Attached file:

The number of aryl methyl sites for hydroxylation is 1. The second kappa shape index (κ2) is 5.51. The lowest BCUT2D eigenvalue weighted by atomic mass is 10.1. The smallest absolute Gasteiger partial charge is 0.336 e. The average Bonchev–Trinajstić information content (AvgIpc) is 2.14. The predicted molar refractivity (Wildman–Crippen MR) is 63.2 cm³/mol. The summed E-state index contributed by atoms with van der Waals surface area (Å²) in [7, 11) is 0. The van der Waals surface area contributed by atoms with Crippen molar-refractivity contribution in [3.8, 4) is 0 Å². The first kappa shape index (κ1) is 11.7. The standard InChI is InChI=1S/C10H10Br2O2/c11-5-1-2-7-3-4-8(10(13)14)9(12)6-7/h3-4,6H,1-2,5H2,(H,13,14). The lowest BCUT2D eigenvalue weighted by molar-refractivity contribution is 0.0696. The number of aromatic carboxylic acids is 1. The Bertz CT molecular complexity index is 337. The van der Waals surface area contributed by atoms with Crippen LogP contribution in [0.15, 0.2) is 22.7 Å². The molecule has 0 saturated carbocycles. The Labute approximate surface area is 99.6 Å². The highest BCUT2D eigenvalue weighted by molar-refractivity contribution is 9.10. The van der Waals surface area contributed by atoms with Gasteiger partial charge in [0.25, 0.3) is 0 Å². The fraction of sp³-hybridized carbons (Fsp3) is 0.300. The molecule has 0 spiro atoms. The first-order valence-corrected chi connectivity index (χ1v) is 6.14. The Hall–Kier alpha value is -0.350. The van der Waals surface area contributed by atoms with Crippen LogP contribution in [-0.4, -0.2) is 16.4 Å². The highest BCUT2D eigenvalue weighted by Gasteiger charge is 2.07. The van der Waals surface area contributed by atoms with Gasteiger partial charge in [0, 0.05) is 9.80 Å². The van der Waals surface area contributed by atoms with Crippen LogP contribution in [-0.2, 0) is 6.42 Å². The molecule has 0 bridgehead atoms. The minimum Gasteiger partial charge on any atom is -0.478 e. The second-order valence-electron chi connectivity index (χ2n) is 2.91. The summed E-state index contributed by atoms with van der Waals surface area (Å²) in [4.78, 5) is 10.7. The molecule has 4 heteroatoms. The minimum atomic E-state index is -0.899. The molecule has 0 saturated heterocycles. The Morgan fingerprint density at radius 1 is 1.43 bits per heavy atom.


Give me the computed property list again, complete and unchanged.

The number of aryl methyl sites for hydroxylation is 1. The second kappa shape index (κ2) is 5.51. The lowest BCUT2D eigenvalue weighted by atomic mass is 10.1. The smallest absolute Gasteiger partial charge is 0.336 e. The average Bonchev–Trinajstić information content (AvgIpc) is 2.14. The predicted molar refractivity (Wildman–Crippen MR) is 63.2 cm³/mol. The summed E-state index contributed by atoms with van der Waals surface area (Å²) in [7, 11) is 0. The van der Waals surface area contributed by atoms with Crippen molar-refractivity contribution in [3.8, 4) is 0 Å². The first kappa shape index (κ1) is 11.7. The standard InChI is InChI=1S/C10H10Br2O2/c11-5-1-2-7-3-4-8(10(13)14)9(12)6-7/h3-4,6H,1-2,5H2,(H,13,14). The lowest BCUT2D eigenvalue weighted by molar-refractivity contribution is 0.0696. The number of aromatic carboxylic acids is 1. The Bertz CT molecular complexity index is 337. The van der Waals surface area contributed by atoms with Crippen LogP contribution in [0.15, 0.2) is 22.7 Å². The molecule has 0 saturated carbocycles. The Labute approximate surface area is 99.6 Å². The highest BCUT2D eigenvalue weighted by molar-refractivity contribution is 9.10. The van der Waals surface area contributed by atoms with Gasteiger partial charge in [0.25, 0.3) is 0 Å². The fraction of sp³-hybridized carbons (Fsp3) is 0.300. The molecule has 0 spiro atoms. The first-order valence-corrected chi connectivity index (χ1v) is 6.14. The Hall–Kier alpha value is -0.350. The van der Waals surface area contributed by atoms with Crippen LogP contribution in [-0.4, -0.2) is 16.4 Å². The highest BCUT2D eigenvalue weighted by Gasteiger charge is 2.07. The van der Waals surface area contributed by atoms with Gasteiger partial charge in [0, 0.05) is 9.80 Å². The van der Waals surface area contributed by atoms with Crippen LogP contribution in [-0.2, 0) is 6.42 Å². The molecule has 0 bridgehead atoms. The minimum Gasteiger partial charge on any atom is -0.478 e. The second-order valence-electron chi connectivity index (χ2n) is 2.91. The summed E-state index contributed by atoms with van der Waals surface area (Å²) in [4.78, 5) is 10.7. The molecule has 4 heteroatoms. The minimum atomic E-state index is -0.899. The molecule has 0 saturated heterocycles. The Morgan fingerprint density at radius 1 is 1.43 bits per heavy atom.